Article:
30 September 2042
Ascot Arms Hotel
Bay City, California Free State

Homicide Detective Sgt. Ellen Calhoun, fresh from the shower and wearing jeans, casual boots, dark turtleneck, and black leather blazer, looking every bit a tourist, stepped out of her room, pulled the door shut behind her, adjusted her backpack, and stepped into the hallway, then checked her optic clock.
It read: 10:12:33.
She blinked a few times and her vision went back to normal.
Still not used to it. Chen had said it would take some time. The optics. The implants.
But she didn't have time.
She'd force herself to adapt. That would be the key.
And step one of adaptation was less than fifteen minutes away.
She glanced back at the door of her room, then at the door across from her, and grinned.
Let's see how you like this.

*   *   *
"I'm here," Sakura said into the earbud, starting up the staircase at a sprint, her footfalls echoing off the stone walls.       

"Wouldn't the elevator be faster?" said Simon.   
"Can't be seen," she said. "Or did you forget?"
"They're at the front entrance. What floor are you at?"
Sakura glanced at the nearest door as she sprinted past. "Sixth floor."
"Eleven more to go, boss. Better hurry."
"Sakura out."
She gritted her teeth and took the steps five at a time, six, then a whole flight, two flights, more, bounding up the staircase like a gazelle.
Why hadn't she seen this coming?

*   *   *
When the elevator doors closed, Mouse turned to me and made a face. "Why always this place?" she said. "Why can't they pick another damn hotel. There's gotta be at least a dozen of them in Uptown."
"I know," I said. "But we go where they ask us to go."
"Good thing there's a fee waiting for us."
"Good thing."
We were back at the Ascot Arms Hotel, dressed like a pair of businesswomen, and I had to agree with Mouse. I personally didn't like coming here. Our first time here ended with a corner penthouse exploding. The second instance involved a shoot-out in the downstairs restaurant and a dead client. And the last time resulted in the two of us being kidnapped by some nutball assassin who then put us through a deranged obstacle course.
"Next time," I said, "I'll choose the hotel."
"Damn straight you will."
The elevator toned, signalling our floor.
The doors wooshed open and we emerged from the elevator, padded down the carpeted hallway to room 1712, and stopped outside.
"Let's get this over with," said Mouse, fidgeting in her outfit and readjusting her grip on the leather attaché case she carried. "I hate these clothes."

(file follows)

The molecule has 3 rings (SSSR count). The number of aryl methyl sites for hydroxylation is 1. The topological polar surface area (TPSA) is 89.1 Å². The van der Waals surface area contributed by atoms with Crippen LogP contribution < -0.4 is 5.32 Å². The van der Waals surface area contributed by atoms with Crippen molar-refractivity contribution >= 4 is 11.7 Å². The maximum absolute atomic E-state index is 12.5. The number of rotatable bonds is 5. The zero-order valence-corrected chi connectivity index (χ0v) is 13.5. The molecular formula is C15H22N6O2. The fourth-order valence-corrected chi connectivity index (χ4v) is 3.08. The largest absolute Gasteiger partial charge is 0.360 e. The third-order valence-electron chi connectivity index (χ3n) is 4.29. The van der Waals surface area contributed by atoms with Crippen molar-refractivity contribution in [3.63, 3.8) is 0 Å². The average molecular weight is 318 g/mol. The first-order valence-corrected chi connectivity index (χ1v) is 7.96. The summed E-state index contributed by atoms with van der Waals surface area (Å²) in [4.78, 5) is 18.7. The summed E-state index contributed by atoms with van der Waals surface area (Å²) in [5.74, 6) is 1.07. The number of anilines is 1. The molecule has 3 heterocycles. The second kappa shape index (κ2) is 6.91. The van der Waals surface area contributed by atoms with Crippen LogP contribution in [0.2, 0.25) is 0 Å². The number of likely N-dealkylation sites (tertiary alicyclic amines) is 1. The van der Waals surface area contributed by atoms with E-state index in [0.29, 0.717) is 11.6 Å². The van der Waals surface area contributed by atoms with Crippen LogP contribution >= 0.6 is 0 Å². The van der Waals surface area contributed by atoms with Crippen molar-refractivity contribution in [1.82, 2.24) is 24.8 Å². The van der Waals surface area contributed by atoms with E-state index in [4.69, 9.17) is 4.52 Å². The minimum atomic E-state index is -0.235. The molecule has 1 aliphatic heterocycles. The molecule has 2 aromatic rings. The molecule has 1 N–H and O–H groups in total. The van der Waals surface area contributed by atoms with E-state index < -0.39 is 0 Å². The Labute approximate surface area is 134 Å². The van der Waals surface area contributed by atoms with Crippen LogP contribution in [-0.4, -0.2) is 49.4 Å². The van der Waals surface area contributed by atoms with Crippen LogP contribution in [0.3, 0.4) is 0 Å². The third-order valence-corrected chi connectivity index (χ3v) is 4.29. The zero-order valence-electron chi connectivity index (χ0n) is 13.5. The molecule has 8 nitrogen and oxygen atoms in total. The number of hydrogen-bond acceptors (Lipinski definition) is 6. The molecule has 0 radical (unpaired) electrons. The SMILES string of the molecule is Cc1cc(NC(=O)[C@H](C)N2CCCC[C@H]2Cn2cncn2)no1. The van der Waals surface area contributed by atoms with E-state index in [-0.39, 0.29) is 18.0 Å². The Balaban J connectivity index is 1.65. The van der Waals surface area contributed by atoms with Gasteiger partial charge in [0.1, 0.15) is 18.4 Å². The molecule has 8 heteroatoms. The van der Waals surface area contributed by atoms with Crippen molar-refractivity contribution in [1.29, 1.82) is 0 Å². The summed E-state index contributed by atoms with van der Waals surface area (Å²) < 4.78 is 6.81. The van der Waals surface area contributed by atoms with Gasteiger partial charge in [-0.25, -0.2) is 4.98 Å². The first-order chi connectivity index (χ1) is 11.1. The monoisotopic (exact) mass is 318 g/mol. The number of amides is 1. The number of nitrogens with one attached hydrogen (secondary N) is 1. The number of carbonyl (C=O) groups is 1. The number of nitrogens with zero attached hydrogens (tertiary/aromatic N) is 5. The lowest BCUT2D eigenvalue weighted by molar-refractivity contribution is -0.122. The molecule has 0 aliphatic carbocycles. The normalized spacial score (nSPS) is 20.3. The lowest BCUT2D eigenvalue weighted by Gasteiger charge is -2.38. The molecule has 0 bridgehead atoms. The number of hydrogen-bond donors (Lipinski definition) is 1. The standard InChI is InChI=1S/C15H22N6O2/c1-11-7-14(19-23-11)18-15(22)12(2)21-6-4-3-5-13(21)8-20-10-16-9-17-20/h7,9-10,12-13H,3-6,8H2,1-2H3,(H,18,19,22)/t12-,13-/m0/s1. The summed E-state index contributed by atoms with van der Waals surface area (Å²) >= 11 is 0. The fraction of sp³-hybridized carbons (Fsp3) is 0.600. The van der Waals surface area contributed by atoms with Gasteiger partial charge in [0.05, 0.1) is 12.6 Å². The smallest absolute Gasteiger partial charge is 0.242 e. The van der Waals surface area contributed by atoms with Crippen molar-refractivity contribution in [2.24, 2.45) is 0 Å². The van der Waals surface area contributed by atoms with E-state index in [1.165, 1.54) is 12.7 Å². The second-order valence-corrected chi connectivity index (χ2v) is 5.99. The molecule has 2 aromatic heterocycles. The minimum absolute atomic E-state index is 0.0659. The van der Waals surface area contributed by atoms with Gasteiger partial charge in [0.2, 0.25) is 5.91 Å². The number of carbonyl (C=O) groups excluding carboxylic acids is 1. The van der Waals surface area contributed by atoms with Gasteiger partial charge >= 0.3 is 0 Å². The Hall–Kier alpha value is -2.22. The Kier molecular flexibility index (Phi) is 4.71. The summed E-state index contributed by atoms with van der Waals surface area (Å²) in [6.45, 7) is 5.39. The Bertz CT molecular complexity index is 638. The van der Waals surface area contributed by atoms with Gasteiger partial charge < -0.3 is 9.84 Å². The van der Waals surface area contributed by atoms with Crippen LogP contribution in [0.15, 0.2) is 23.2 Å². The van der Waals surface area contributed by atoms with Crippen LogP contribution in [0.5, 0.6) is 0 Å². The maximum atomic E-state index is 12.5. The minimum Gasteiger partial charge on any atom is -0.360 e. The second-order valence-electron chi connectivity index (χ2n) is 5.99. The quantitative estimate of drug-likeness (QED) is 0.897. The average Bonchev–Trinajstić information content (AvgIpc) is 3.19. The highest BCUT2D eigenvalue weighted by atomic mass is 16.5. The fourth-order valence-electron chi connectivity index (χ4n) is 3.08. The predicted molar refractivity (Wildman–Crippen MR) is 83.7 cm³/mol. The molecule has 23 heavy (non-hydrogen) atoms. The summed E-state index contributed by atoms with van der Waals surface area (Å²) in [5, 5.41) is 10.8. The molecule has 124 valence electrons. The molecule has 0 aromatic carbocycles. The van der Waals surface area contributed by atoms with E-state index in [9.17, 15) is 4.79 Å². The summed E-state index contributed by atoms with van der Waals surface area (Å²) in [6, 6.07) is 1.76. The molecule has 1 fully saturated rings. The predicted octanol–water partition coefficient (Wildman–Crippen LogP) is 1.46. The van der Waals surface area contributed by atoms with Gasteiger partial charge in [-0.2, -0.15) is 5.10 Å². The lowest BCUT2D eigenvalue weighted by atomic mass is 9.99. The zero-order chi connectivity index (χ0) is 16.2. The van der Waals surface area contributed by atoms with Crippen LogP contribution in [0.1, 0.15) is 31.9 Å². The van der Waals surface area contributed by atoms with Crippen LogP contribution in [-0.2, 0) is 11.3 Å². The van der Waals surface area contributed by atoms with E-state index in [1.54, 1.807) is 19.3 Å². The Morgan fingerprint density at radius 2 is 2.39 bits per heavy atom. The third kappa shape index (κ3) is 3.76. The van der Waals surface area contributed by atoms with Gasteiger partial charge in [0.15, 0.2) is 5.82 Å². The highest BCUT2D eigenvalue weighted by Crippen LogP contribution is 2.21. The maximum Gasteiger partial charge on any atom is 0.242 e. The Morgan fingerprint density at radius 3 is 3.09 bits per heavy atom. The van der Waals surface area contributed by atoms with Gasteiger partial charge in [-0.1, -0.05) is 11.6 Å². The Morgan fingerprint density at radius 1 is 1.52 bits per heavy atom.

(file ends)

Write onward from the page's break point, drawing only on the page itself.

"At least we're not in the woods," I said.
"That was enough nature to last me the rest of my life, thank you very much."
I stepped forward to knock on the door, spotted a small red light along the doorframe at knee height.
What the hell--?
My brain started to register the light as part of a motion sensor unit when I felt a sting at my neck.
Then a shadow closed on me.
Impact jarred through my body.
Followed by a distant roar.
Then blackness.

*   *   *
Thunder roared across the Bay City morning.
A section of the Ascot Arms' seventeeth floor exploded in a geyser of fire, concrete, and glass, raining debris onto the street below.

*   *   *
Calhoun smiled and counted along with the display above the elevator doors.
Fourteen. Fifteen. Sixteen.
The car pinged to a stop and the doors whispered open.
She stepped out into a smoke-filled corridor, the fire alarm whooping somewhere nearby, warning lights strobing.
The elevator doors whispered closed behind her and she heard the car descend.
Just in time.
She stood for a moment in front of the doors. Groups of people in various states of dress jogged past her toward the stairwell at the far end of the corridor, their voices panicked and concerned.
They paid no attention to her.
Her smile widened a little.
Better that way.
She waited until the voices and the footfalls in the stairwell died away.
Then she drew the compact SIG P250 from her holster, turned the corner, and went down the main hallway.
And stopped short, her smile fading.
Halfway down the corridor, the shattered and burned sections of two doors lay strewn across the floor. Smoke from her room and the room across billowed out into the hallway, the flickering light from the flames inside dancing across the walls.
But they weren't there.
Their bodies should've been on the floor. With the doors.
Not dead, of course. She'd take care of that later.
It would be slow. Painful.
They would be--should have been--there. Stunned, surely. Out cold, possibly. Minor burns, likely.
But they weren't there.
There was no one there!
Her grip on the pistol tightened and the world went crimson.
Where had they gone?
Then she heard the distant wail of sirens.
Fire department.
And right behind them, the police.
Calhoun stared at the shattered and burned doors and ground her teeth, swearing to herself, nostrils flaring as she sucked in deep breaths.
She holstered her pistol, took one last look at the spot where the bodies should've been, and turned.
And rammed her right fist into the wall, spraying chunks of plaster, burying her arm up to the elbow.
The sirens were closer now.
She had to go.
Calhoun pulled her arm out of the wall and looked at her gloved right hand. The fabric across the knuckles had torn and metal glinted up at her.
She had to find them.
And she knew where to start.
The Red Dog Bar.

*   *   *
I came to staring up at the bare ceiling of a vehicle.
Blinked a few times, willing my sight and brain into focus, then propped myself up on my elbows and looked around.
We were in the back of a cargo van. The bare metal floor had been replaced with rubber padding. Behind us, a metal partition separated the cargo area from the front seats.
Mouse lay on her side half a meter to my left, near the van's sliding side door.